Seiji Kishi: That’s right. Just the three of them were plenty.
Makoto Uezu: Sure enough, he was right, we had no time and interweaving a mere three characters proved to be the correct decision to make. I found myself drawn towards the most classic approach, such as deeming it necessary to feature about seven characters for the boys’ detective club and making Akechi Kogorou an adult.
Yuji Higa: Still, having someone on the team who knows Ranpo in and out made all the difference. Because that is where the director inserted all his ideas into.
Makoto Uezu: Speaking of the director, he was just plain unreasonable. (laughs) What I suggested was just incredibly straight. And by making all his unreasonable requests, Kishi-san gave us chemical reactions, such as if it wouldn’t be an interesting idea to make Akechi a high school student.
Seiji Kishi: There was also a phase when we were considering to adapt Ranpo’s books as they were but when I was asked if we shouldn’t just set it up in modern times, doubts were raised. These stories have been repeatedly adapted for decades so we wondered if we should do something special for an anime adaptation. So I figured I might as well propose something a bit offbase from the norm and to use at least even a single cue for that. As a result, we tried many different forms of expression and I believe that in the fact alone that we made Ranpo Kitan lies some meaning.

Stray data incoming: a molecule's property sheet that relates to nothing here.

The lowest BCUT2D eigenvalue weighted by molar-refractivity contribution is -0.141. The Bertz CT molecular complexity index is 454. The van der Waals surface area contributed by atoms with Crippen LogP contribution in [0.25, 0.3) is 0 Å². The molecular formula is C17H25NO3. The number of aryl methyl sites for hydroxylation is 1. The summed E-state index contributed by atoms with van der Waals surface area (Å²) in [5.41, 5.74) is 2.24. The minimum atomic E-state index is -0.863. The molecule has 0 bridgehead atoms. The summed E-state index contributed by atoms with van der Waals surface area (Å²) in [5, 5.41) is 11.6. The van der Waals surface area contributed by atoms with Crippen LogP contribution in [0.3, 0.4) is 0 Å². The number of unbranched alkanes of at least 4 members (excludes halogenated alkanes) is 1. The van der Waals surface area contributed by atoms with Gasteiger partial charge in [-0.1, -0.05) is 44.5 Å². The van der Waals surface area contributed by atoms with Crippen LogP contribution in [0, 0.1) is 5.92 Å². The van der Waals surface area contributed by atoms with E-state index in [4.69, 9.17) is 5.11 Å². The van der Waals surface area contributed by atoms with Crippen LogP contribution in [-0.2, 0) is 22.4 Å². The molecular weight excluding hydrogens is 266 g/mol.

Makoto Uezu: It sure was an exciting half of a year. I think we got a lot of chemical reactions out of that. Since it was a matter of giving ideas that had been settled green light with the thrill of having no opportunities to go back and do things over, I believe that the work itself also profitted from that kind of “cliffhanger feeling”. (laughs)
Seiji Kishi: Not only was the production cycle very brief, we also had the goal of concluding the story within 11 episodes. From the very beginning, we had no choice but to settle for decisions immediately. However, since we were so short on time, if we said something and messed up as a consequence, we also wouldn’t finish our work in time. That proved to be quite troublesome.